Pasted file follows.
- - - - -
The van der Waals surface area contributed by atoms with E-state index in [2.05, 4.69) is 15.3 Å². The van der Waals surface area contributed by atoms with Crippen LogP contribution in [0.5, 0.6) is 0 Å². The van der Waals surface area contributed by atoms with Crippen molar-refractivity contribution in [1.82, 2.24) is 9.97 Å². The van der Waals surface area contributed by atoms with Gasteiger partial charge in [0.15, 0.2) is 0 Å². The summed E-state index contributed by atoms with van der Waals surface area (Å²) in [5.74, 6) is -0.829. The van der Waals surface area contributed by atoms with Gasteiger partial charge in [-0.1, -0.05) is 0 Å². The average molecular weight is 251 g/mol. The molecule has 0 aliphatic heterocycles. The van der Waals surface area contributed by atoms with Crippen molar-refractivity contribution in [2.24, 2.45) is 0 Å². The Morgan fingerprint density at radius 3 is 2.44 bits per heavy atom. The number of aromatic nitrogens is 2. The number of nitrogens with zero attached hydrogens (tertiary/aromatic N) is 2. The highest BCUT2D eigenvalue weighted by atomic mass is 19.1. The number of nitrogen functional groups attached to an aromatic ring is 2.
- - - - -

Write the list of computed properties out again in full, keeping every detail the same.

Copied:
The van der Waals surface area contributed by atoms with E-state index in [2.05, 4.69) is 15.3 Å². The van der Waals surface area contributed by atoms with Crippen LogP contribution in [0.5, 0.6) is 0 Å². The van der Waals surface area contributed by atoms with Crippen molar-refractivity contribution in [1.82, 2.24) is 9.97 Å². The van der Waals surface area contributed by atoms with Gasteiger partial charge in [0.15, 0.2) is 0 Å². The summed E-state index contributed by atoms with van der Waals surface area (Å²) in [5.74, 6) is -0.829. The van der Waals surface area contributed by atoms with Gasteiger partial charge in [-0.1, -0.05) is 0 Å². The average molecular weight is 251 g/mol. The molecule has 0 aliphatic heterocycles. The van der Waals surface area contributed by atoms with Crippen molar-refractivity contribution in [2.24, 2.45) is 0 Å². The Morgan fingerprint density at radius 3 is 2.44 bits per heavy atom. The number of aromatic nitrogens is 2. The number of nitrogens with zero attached hydrogens (tertiary/aromatic N) is 2. The highest BCUT2D eigenvalue weighted by atomic mass is 19.1. The number of nitrogen functional groups attached to an aromatic ring is 2.